$30 Challenge – Week Three

Can’t talk… Too hot…

Apologies for the late summary, but yesterday reached upwards of 40C (nearly 100F). If I’d tried to perch the laptop on my legs, as I usually do, I might have caught fire.

The plan had been to limit cooking and make a journey to the farmers’ market. Neither of those things seemed to happen. I even baked bread (!) on Sunday morning, for reasons I will never fully understand. I mean, it’s not unheard of for me to bake bread on the weekend, but it is entirely insane to turn the oven on at any temperature for any length of time during this heat, let alone cranking it to 450F for nearly an hour.

Happily, though the loaf was slightly underbaked, it had a delightfully crispy crust and was thoroughly edible. Read More


Setting up the books

There are those who do not track their finances; who spend every penny (and then some), living for today and leaving little for tomorrow. There are those who construct budgets, carefully arranging and balancing categories of expenditure until the hallowed zero balance is reached. And then, there are those who keep books.

I figure, it’s all well and good to have the budget written down, to know – at least in theory – where the money’s going month to month. And while budget apps are fine for some, there’s really nothing quite like a set of household books for tracking finances and keeping spending in check.

Ready to take your budget to the next level? Read More

$30 Challenge – Week Two

A sweltering hot week that has gone easy on the cookery. There were enough leftovers from late last week to last until Tuesday. That meant a trip to the farmers’ market on Wednesday that netted enough bounty that we’ve not finished it yet. Still, I plan to hit the grocery store tomorrow to lay in supplies before my will to live is evaporated by the cruel September sun. Read More

$30 Challenge – Week One

We’ve had our highs and our lows this week, but above all it has been interesting. I would say by far the biggest hurdle has been the personal spending/entertainment portion of the budget. However, let’s start with something simple: the grocery budget.

Our $30 was spent on a selection of fresh veggies, as well as two bags of frozen fruit for desserts. The breakdown looks like this: Read More

Small things making big differences

I keep thinking about calories. Mostly, I think about how little we seem to know (or understand) about usefully quantifying the food energy we consume. But I also think about how the general public is taught (or not taught) about caloric measurement, individual needs, and calorie ‘burning’. That education is laughably lacking, which is sad given how important it is to understand such things.

We’re often told about a 2000 calorie diet. The assumption by many is that this is the number of calories one ought to eat in a day, somewhat regardless of mitigating factors like age, body composition and sex. As I’ve pointed out before, this number is entirely arbitrary. It was based on averaging self-reported calorie counts from a wide variety of people with widely varying needs, which is not exactly the most accurate method of data collection. Then, the value was rounded up by the powers that be in order to make calculating daily nutrient values easier.

Sure sounds scientific to me. Read More

Taking on the challenge – $30 food budget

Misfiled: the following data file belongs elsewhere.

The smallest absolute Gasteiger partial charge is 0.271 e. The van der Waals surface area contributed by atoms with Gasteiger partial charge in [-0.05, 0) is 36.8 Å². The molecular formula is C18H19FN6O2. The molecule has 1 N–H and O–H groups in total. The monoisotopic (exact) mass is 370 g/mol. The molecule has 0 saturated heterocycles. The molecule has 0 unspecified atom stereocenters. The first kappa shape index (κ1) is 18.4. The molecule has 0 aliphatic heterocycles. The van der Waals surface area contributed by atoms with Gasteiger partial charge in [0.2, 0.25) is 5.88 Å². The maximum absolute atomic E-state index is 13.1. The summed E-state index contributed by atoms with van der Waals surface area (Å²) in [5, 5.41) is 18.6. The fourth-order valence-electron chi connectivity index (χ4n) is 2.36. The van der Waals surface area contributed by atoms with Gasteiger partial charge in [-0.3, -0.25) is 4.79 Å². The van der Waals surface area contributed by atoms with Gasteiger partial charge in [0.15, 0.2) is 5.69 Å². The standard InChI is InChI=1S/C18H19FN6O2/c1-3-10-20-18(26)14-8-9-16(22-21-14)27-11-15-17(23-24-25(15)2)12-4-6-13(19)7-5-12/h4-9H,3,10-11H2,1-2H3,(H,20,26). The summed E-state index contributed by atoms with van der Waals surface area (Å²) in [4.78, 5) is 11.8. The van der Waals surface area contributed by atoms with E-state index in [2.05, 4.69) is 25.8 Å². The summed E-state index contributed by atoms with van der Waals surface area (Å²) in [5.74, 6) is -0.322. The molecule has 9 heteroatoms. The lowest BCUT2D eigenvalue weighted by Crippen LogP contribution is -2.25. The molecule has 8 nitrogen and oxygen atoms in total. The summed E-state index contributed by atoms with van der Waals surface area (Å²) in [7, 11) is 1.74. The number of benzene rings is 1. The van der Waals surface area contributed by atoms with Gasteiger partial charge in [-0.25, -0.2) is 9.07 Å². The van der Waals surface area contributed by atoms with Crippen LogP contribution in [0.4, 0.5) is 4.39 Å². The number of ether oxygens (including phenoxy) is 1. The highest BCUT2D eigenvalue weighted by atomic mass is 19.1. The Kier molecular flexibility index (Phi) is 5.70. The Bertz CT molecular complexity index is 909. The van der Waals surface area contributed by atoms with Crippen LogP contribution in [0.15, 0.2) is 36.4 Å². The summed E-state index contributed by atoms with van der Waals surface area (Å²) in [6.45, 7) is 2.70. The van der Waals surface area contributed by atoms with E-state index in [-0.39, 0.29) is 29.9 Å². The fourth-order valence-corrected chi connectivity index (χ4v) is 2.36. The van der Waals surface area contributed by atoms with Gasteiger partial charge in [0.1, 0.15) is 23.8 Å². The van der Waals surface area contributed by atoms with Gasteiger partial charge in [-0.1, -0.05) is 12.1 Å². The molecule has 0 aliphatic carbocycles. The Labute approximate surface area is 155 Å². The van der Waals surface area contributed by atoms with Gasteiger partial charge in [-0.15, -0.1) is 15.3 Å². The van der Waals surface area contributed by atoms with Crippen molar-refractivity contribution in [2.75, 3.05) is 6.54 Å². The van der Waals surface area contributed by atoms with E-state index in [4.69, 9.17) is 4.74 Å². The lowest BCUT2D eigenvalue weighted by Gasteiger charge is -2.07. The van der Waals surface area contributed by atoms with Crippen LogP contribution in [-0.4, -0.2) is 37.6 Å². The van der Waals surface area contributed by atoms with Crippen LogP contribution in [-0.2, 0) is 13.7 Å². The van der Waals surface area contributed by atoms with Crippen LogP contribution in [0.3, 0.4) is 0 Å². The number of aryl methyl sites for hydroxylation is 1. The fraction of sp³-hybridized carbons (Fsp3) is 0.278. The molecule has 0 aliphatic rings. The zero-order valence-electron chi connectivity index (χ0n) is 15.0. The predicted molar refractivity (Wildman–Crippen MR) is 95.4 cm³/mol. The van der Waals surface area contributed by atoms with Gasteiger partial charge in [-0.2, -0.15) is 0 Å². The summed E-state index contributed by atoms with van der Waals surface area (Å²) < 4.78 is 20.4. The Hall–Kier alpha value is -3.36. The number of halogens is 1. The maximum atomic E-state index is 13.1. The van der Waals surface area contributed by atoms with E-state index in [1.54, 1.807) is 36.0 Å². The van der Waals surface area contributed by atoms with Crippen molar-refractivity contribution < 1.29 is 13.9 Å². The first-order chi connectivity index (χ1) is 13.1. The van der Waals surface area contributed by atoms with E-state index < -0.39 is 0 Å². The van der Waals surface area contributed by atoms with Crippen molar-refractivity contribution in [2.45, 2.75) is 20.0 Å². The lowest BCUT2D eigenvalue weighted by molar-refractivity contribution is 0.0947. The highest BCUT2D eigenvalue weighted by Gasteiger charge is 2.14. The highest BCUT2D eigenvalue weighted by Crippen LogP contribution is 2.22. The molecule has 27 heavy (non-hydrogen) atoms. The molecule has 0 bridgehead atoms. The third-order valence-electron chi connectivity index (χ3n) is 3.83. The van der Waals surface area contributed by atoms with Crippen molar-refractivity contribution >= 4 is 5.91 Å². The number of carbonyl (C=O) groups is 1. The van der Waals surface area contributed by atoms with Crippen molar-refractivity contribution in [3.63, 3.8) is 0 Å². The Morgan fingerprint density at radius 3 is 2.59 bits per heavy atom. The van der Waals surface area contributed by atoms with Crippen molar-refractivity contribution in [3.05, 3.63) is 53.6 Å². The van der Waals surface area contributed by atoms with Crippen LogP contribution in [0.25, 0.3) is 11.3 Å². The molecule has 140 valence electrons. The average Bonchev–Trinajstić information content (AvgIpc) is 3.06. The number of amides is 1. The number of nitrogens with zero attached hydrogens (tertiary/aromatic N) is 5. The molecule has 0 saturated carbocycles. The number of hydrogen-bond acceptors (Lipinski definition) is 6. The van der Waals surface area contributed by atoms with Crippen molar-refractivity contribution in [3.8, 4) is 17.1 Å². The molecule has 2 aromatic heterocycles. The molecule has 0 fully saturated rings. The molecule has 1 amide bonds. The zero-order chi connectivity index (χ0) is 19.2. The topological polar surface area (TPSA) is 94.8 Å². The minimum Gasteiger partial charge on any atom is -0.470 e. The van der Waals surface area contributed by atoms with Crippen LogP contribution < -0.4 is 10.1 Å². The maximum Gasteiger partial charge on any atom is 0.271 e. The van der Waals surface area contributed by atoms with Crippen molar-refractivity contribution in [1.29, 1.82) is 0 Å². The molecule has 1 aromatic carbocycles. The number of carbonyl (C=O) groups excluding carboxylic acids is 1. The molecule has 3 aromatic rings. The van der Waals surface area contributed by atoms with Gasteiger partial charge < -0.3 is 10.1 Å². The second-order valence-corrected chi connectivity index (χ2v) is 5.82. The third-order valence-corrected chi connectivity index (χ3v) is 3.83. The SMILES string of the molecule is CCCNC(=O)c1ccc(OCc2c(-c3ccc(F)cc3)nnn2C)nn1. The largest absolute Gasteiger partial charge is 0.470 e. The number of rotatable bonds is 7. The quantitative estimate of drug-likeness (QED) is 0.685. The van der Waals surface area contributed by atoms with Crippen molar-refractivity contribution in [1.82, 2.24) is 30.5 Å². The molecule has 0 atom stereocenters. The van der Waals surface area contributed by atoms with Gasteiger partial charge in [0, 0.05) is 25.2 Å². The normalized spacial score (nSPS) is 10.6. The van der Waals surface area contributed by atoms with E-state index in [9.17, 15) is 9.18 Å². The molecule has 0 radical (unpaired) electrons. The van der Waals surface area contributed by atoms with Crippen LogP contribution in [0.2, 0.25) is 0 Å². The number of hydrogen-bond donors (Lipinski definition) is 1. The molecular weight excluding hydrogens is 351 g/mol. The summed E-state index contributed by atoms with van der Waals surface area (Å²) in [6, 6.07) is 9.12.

I wrote the previous post about eating well on $25 per week ($30 Canadian), but was left dissatisfied. It’s all well and good to say a thing can be done – I can put about all sorts of twaddle about living well on less – but it’s another to practise what one preaches.

To that end, our household will be the lab for the following month, starting today. We’ll be limiting ourselves to a cash budget of $30 per week for all our food, for four weeks. Our current budget allots more than twice that much. So, at the end of four weeks (barring any emergencies or misfortune), we’ll see if we’ve succeeded at saving a bundle. Whatever money we’ve not spent will go to some type of splurge, with any remainder going into the savings account. Depending on how things go, this might become our routine.

I’ll be posting a kind of summary journal at the end of each week, keeping track of what we’ve spent, what we’ve eaten and how we’re feeling. I’m as interested as anyone to see how this turns out.

One small caveat: I have food in my house that I will be using. It would be impractical to ignore it for the purposes of a self-imposed challenge. However, what I can do is tell you what I’m using, when I’m using it and how much it ‘costs’. I’m not as fully stocked as I might otherwise be, so it’s not as though I’m a week’s-worth of shopping ahead. It’s mostly seasonings, cooking oil, some flour and maybe some yellow split peas.

Also, this may seem a bit late in the month to start, but this has been a holiday weekend, and as we all know the holidays fall outside the budget. Maybe we’ll go to the end of the first week in October to make up for it – we’ll see how we feel.

Under $25 grocery budget?

Yet again, I’ve been inspired by a YouTube video. Just this morning, I was watching a how-to by a young woman who was endeavouring to prepare a week’s worth of meals for under $25 USD. These were vegan meals, and although they were intended for one person, I think I could pull off something similar.

I don’t usually go into exchange rates, but I feel like being forgiving. At the moment, $25 USD comes to just over $30 CAD, so we’ll use that as our benchmark. Not only am I shopping for two people, but I am shopping in Canada where many things are more expensive. That’s my story, and I’m sticking to it.  Read More